In terms of the endingless past participle forms, the present precis of the results obtained for both the Colonial and Mainland varieties of English concentrates on the groups of verbs which are susceptible to have the suffixless participial alternants, namely the ones in stems ending in historical /r/ (bore-born, tore-torn) and verbs in obstruent-final roots (chose-chosen, eat-eaten, forget-forgotten).

Isolated instances of the n-less past participial variant forms of the group of verbs embracing bear, swear, tear, and wear are recorded in both varieties of English obtained (11 occurrences in British, 2 in American English), which points to their peripheral use aside the predominant n-forms (111 instances in the British, 158 in the American variety of English). The relatively high ratio of n-less forms in the language of the mother country amounting to 9% as compared to 1.3% in the Colonial language, is ascribed to the idiolectal preference of Celia Fiennes.

The next category, including verbs in obstruent-final stems, is further subdivided into two sub-classes displaying divergent degrees of the n-loss susceptibility. Sub-class one covers verbs in fricative-final stems, the past participials of which rarely appear devoid of the -n suffix. This claim proves true for the verbs representative of this class obtained form the British materials, which do hot exhibit any fluctuation of their past participle forms. The situation appears more varied in American English, where by the side of the prevailing forms retaining their past participle suffix, n-less alternants rarely appear (wove, chose).

A more variable scenario is presented by the representatives of the second sub-class at issue which stems end in a plosive. The following past participle alternant forms are taken into consideration: eaten-eat, bidden-bid(d), bitten-bit, broken-broke, forbidden-forbid, gotten-got, hidden-hid, spoken-spoke, riden-rid, written-writ(e). As for American English, the isolated instances of the suffixless forms hold, holp, and trod, are included in the current summation. The past participle smitten sharing the morphological properties with other verbs of this class, but unmatched in the corpus data with an n-less alternant form, is also counted. The pooled figures attained in both corpora analyzed are given in Table 13 and shown in the subsequent Figure 2:


As can be seen in the diagram above, throughout he century in question vacillation in the participials of verbs whose stem ends in a plosive is discernible both in the Mainland and the American variety of English. The n-forms are in favor in the whole period scrutinized; however, at the beginning of the eighteenth century the suffixless participials proliferate, especially in British English.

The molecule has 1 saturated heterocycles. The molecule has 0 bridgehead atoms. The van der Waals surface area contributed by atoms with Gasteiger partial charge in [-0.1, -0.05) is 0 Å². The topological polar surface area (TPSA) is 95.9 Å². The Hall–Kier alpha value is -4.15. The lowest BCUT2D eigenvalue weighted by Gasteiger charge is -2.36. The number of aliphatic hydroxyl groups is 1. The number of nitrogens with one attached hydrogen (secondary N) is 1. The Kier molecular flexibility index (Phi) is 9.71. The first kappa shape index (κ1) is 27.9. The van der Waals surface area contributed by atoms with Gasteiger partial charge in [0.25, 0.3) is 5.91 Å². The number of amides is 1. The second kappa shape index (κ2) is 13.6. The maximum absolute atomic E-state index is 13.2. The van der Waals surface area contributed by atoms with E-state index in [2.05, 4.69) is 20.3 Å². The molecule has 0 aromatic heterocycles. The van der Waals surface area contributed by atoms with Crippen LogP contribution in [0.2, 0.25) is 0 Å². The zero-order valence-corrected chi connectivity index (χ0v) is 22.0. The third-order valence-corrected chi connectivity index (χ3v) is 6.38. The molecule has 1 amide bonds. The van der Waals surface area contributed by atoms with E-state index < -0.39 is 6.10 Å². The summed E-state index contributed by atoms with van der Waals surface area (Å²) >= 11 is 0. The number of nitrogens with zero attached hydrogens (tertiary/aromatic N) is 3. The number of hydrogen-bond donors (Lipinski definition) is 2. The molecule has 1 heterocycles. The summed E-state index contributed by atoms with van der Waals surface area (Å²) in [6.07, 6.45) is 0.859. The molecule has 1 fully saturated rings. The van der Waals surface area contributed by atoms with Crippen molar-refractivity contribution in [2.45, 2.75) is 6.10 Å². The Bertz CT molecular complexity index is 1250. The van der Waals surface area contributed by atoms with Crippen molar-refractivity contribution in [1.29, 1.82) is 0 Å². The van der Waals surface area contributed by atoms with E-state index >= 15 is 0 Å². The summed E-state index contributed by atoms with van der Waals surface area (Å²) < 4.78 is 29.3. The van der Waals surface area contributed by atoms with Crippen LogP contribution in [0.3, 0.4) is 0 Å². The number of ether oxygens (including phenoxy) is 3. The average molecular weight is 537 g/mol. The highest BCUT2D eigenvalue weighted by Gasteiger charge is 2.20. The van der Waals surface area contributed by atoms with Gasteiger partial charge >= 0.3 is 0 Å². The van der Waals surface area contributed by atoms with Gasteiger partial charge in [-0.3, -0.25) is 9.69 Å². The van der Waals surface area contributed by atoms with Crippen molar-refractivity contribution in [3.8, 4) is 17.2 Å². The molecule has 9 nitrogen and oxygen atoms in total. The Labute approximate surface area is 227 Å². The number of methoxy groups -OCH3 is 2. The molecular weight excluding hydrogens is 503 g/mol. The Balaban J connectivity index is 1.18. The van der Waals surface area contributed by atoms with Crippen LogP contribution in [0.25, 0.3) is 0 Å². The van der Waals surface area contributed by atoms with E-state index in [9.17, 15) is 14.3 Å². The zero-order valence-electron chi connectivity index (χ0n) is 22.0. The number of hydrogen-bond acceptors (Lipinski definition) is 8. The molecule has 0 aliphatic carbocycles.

With regards to the explanation of the rivaling -n and zero endings, it is tempting to adopt the claim put forward by Eisikovits (1987), who, having analyzed the use of working-class adolescents in Sydney, came to the conclusion that variation in the form of the past participle has a grammatical function. She observed that the standard participle form broken was employed in the passive constructions, whereas the endingless participle broke occurred in the perfective function.

The corpus data do not present such a clear-cut division of grammatical functions of broken and broke, or any other verb following the same pattern of -n omission. Both forms appear in either function. Accordingly, it has to be concluded that the separation of meanings is not applicable to the situation observed in early American or British English.
Table 1. The past participle (for)born(e) vs. bore in early American
and British writings


 -n -[empty set] Total

I born 2 bore 1 16
 borne 13

II born 25 33
 borne 5
 forborn 1
 forborne 2

III born 18 18

TOTAL 66 1 167


 -n -[empty set] Total

I born 7 bore 1 23
 borne 13
 forborne 1
 unborn 1
II born 10 16
 forborn 2
 overborn 2
 overborne 1
 unborn 1
III born 6 bore 9 19
 borne 3
 forborne 1
TOTAL 48 10 58

*/empty cells represent the lack of a given form in the indicated

Table 2. The past participle (un)bidden vs. bid in early American
and British writings


 -n -[empty set] Total

I bidd 1 1
II bidden 1 1

TOTAL 1 1 2


 -n -[empty set] Total

I bidden 1 1